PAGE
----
One of the Oleson Park Zoo's Arctic foxes that died in June had fleas and possibly anemia, according to a recently released federal inspection report that also noted problems with sanitation and pest control at the site.
The report called for an adequate veterinary care program for the zoo's animals. It also documented animal waste and decayed food in the pens housing the porcupine, Patagonian cavy, wallabies and coatimundi.
A comprehensive pest control policy that includes flea control and mouse traps has been implemented at the site, according to Dr. Diane Happel, the vice president of the Friends of the Oleson Park Zoo. She added that the veterinary care policy has been updated. To address concerns about sanitation in the animal pens, a power washer is now used to clean them, she added.
-Messenger file photo
The rhea at the Oleson Park Zoo takes a break in the shade along with some of the other animals during this summer’s hot weather .
Happel said the United States Department of Agriculture inspectors who check the zoo have knowledge that ''super exceeds'' that of the volunteer group that owns and cares for the animals.
''If they suggest something to us, we're going to take them up on it,'' she said.
The death of two Arctic foxes in late June sparked public criticism of the zoo. That's prompted the City Council to seek a review of the contract under which the volunteer Friends group operates the zoo in the city-owned Oleson Park at the south end of 17th Street.
The July 12 zoo report was filed by Dr. Heather Cole, a veterinarian from the Animal and Plant Health Inspection Service. It provides details on what happened to the Arctic foxes.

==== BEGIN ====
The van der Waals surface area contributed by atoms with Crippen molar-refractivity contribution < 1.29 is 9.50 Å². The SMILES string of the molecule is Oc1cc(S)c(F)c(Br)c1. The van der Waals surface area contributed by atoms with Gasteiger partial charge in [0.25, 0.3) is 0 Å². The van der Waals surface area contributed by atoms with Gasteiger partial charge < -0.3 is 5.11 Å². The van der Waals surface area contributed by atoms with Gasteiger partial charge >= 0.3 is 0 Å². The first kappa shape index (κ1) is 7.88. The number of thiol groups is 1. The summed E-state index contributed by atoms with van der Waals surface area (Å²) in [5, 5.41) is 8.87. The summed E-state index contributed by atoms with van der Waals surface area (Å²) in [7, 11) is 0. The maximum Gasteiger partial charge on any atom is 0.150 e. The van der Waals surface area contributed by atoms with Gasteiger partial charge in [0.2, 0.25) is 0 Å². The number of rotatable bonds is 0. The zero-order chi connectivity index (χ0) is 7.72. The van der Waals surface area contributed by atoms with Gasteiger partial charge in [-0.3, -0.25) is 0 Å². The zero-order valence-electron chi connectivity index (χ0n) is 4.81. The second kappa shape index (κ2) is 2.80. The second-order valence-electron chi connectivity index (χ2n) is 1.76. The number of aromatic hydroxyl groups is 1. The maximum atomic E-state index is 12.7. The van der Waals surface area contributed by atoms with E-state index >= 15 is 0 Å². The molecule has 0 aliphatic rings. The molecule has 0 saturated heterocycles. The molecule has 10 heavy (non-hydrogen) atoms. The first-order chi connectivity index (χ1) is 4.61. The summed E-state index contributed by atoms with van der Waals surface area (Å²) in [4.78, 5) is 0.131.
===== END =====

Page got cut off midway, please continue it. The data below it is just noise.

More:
According to the report, the female fox was found dead in its pen on June 27.
The male fox was found ''listless and laying in its enclosure'' on June 29, Cole reported. She wrote that the zoo manager, Scott Groat, took the animal to a veterinarian who isn't named in the report. That veterinarian instructed Groat to take the animal home and give it electrolytes. The fox died a few hours later.
That veterinarian later told Cole that the animal was ''beyond help'' when it arrived at his office, according to the report. He said the fleas likely played a role in the animal's death.
''He also stated that he had a 'hard time believing it was the heat' that led to the death of the animal,'' Cole wrote.
The situation prompted Cole to call for better veterinary care at the zoo.
''Failure to seek medical attention and/or provide medical treatments, prevention, and diagnostics in animals with flea infestations showing signs of illness or injury can be detrimental to the health of the animals,'' she wrote. ''The facility must establish and maintain programs of adequate veterinary care that include the use of appropriate methods to prevent, control, diagnose and treat diseases and injuries, including flea infestations.''
Happel said the Friends group has revamped its veterinary care policy. Key new elements include more documentation on vaccinations, and requiring a kind of autopsy called a necropsy when there is an unexplained animal death.
She said containers of animal food are now placed on cement pads, which makes it easier to clean up decayed food.
Happel acknowledged that the zoo has been cited for sanitation problems in the past, but added ''they haven't found any signs of abuse or neglect to our animals.''